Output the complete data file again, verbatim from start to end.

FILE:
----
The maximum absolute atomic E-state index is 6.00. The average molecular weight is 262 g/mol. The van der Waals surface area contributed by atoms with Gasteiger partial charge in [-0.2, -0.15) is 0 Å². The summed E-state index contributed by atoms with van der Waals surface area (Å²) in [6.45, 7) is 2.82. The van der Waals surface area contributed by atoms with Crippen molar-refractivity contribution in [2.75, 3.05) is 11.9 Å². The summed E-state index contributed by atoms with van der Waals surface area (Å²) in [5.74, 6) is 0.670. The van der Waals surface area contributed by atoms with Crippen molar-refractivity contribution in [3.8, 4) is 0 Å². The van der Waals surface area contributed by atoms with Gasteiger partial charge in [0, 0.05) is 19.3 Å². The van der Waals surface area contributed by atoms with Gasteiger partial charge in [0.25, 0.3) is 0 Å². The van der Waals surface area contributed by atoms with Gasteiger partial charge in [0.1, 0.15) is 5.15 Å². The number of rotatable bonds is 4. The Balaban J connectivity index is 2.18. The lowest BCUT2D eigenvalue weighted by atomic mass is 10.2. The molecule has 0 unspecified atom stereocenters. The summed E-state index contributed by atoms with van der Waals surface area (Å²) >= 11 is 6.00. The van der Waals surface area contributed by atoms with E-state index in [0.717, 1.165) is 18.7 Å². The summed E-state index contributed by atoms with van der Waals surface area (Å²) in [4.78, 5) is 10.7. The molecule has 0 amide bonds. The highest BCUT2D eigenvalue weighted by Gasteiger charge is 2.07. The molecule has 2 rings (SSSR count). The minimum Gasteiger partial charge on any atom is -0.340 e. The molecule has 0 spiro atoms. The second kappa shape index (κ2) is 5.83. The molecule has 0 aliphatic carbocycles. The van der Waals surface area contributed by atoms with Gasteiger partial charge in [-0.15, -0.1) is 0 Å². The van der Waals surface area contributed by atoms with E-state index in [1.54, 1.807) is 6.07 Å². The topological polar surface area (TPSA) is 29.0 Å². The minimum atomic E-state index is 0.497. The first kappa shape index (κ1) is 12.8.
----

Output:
The maximum absolute atomic E-state index is 6.00. The average molecular weight is 262 g/mol. The van der Waals surface area contributed by atoms with Gasteiger partial charge in [-0.2, -0.15) is 0 Å². The summed E-state index contributed by atoms with van der Waals surface area (Å²) in [6.45, 7) is 2.82. The van der Waals surface area contributed by atoms with Crippen molar-refractivity contribution in [2.75, 3.05) is 11.9 Å². The summed E-state index contributed by atoms with van der Waals surface area (Å²) in [5.74, 6) is 0.670. The van der Waals surface area contributed by atoms with Crippen molar-refractivity contribution in [3.8, 4) is 0 Å². The van der Waals surface area contributed by atoms with Gasteiger partial charge in [0, 0.05) is 19.3 Å². The van der Waals surface area contributed by atoms with Gasteiger partial charge in [0.25, 0.3) is 0 Å². The van der Waals surface area contributed by atoms with Gasteiger partial charge in [0.1, 0.15) is 5.15 Å². The number of rotatable bonds is 4. The Balaban J connectivity index is 2.18. The lowest BCUT2D eigenvalue weighted by atomic mass is 10.2. The molecule has 0 unspecified atom stereocenters. The summed E-state index contributed by atoms with van der Waals surface area (Å²) >= 11 is 6.00. The van der Waals surface area contributed by atoms with E-state index in [0.717, 1.165) is 18.7 Å². The summed E-state index contributed by atoms with van der Waals surface area (Å²) in [4.78, 5) is 10.7. The molecule has 0 amide bonds. The highest BCUT2D eigenvalue weighted by Gasteiger charge is 2.07. The molecule has 2 rings (SSSR count). The minimum Gasteiger partial charge on any atom is -0.340 e. The molecule has 0 spiro atoms. The second kappa shape index (κ2) is 5.83. The molecule has 0 aliphatic carbocycles. The van der Waals surface area contributed by atoms with Gasteiger partial charge in [-0.15, -0.1) is 0 Å². The van der Waals surface area contributed by atoms with E-state index in [1.54, 1.807) is 6.07 Å². The topological polar surface area (TPSA) is 29.0 Å². The minimum atomic E-state index is 0.497. The first kappa shape index (κ1) is 12.8.